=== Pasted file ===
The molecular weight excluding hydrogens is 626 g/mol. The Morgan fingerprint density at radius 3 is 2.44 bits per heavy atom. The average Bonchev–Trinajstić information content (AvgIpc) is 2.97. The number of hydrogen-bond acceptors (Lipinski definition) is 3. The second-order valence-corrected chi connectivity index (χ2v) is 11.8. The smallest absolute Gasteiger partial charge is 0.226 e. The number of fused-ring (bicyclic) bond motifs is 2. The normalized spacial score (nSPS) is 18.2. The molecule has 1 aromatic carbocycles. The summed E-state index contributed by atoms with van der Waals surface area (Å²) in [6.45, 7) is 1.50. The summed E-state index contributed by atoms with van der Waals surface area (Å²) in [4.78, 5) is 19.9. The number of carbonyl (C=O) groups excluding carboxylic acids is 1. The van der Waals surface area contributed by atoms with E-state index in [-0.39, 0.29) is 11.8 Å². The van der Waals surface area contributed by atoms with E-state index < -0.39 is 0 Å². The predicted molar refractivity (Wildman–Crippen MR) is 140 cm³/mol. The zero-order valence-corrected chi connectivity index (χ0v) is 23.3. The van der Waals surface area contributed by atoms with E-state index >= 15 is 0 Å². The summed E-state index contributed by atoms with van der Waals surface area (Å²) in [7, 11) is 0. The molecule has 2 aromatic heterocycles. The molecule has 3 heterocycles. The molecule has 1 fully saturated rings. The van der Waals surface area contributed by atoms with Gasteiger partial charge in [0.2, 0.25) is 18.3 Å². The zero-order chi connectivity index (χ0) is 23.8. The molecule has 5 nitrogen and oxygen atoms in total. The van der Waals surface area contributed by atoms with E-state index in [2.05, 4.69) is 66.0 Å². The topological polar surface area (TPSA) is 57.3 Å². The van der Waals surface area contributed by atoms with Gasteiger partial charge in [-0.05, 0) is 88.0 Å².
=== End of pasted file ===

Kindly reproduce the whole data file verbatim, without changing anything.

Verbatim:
The molecular weight excluding hydrogens is 626 g/mol. The Morgan fingerprint density at radius 3 is 2.44 bits per heavy atom. The average Bonchev–Trinajstić information content (AvgIpc) is 2.97. The number of hydrogen-bond acceptors (Lipinski definition) is 3. The second-order valence-corrected chi connectivity index (χ2v) is 11.8. The smallest absolute Gasteiger partial charge is 0.226 e. The number of fused-ring (bicyclic) bond motifs is 2. The normalized spacial score (nSPS) is 18.2. The molecule has 1 aromatic carbocycles. The summed E-state index contributed by atoms with van der Waals surface area (Å²) in [6.45, 7) is 1.50. The summed E-state index contributed by atoms with van der Waals surface area (Å²) in [4.78, 5) is 19.9. The number of carbonyl (C=O) groups excluding carboxylic acids is 1. The van der Waals surface area contributed by atoms with E-state index in [-0.39, 0.29) is 11.8 Å². The van der Waals surface area contributed by atoms with E-state index < -0.39 is 0 Å². The predicted molar refractivity (Wildman–Crippen MR) is 140 cm³/mol. The zero-order valence-corrected chi connectivity index (χ0v) is 23.3. The van der Waals surface area contributed by atoms with E-state index >= 15 is 0 Å². The summed E-state index contributed by atoms with van der Waals surface area (Å²) in [7, 11) is 0. The molecule has 2 aromatic heterocycles. The molecule has 3 heterocycles. The molecule has 1 fully saturated rings. The van der Waals surface area contributed by atoms with Gasteiger partial charge in [0.2, 0.25) is 18.3 Å². The zero-order chi connectivity index (χ0) is 23.8. The molecule has 5 nitrogen and oxygen atoms in total. The van der Waals surface area contributed by atoms with E-state index in [2.05, 4.69) is 66.0 Å². The topological polar surface area (TPSA) is 57.3 Å². The van der Waals surface area contributed by atoms with Gasteiger partial charge in [-0.05, 0) is 88.0 Å².